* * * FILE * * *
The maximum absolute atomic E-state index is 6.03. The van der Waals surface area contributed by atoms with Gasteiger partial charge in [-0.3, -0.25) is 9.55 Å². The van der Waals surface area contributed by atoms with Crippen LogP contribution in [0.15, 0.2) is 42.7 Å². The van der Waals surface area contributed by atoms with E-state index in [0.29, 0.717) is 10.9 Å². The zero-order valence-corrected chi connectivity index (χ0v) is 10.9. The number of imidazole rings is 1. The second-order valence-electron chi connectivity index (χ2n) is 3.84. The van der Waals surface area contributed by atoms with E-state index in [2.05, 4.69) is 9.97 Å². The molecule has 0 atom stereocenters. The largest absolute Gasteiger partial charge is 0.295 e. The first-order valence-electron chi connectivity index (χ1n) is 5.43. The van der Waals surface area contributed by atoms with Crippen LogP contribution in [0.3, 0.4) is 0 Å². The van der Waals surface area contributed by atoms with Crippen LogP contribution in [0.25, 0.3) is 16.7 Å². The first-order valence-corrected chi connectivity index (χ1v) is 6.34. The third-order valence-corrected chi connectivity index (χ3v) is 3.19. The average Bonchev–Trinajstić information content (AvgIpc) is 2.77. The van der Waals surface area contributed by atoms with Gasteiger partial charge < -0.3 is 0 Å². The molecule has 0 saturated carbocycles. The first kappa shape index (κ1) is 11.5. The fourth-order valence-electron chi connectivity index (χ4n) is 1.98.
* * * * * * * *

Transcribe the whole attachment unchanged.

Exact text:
The maximum absolute atomic E-state index is 6.03. The van der Waals surface area contributed by atoms with Gasteiger partial charge in [-0.3, -0.25) is 9.55 Å². The van der Waals surface area contributed by atoms with Crippen LogP contribution in [0.15, 0.2) is 42.7 Å². The van der Waals surface area contributed by atoms with E-state index in [0.29, 0.717) is 10.9 Å². The zero-order valence-corrected chi connectivity index (χ0v) is 10.9. The number of imidazole rings is 1. The second-order valence-electron chi connectivity index (χ2n) is 3.84. The van der Waals surface area contributed by atoms with E-state index in [2.05, 4.69) is 9.97 Å². The molecule has 0 atom stereocenters. The largest absolute Gasteiger partial charge is 0.295 e. The first-order valence-electron chi connectivity index (χ1n) is 5.43. The van der Waals surface area contributed by atoms with Crippen LogP contribution in [0.3, 0.4) is 0 Å². The van der Waals surface area contributed by atoms with Crippen LogP contribution in [0.25, 0.3) is 16.7 Å². The first-order valence-corrected chi connectivity index (χ1v) is 6.34. The third-order valence-corrected chi connectivity index (χ3v) is 3.19. The average Bonchev–Trinajstić information content (AvgIpc) is 2.77. The van der Waals surface area contributed by atoms with Gasteiger partial charge < -0.3 is 0 Å². The molecule has 0 saturated carbocycles. The first kappa shape index (κ1) is 11.5. The fourth-order valence-electron chi connectivity index (χ4n) is 1.98.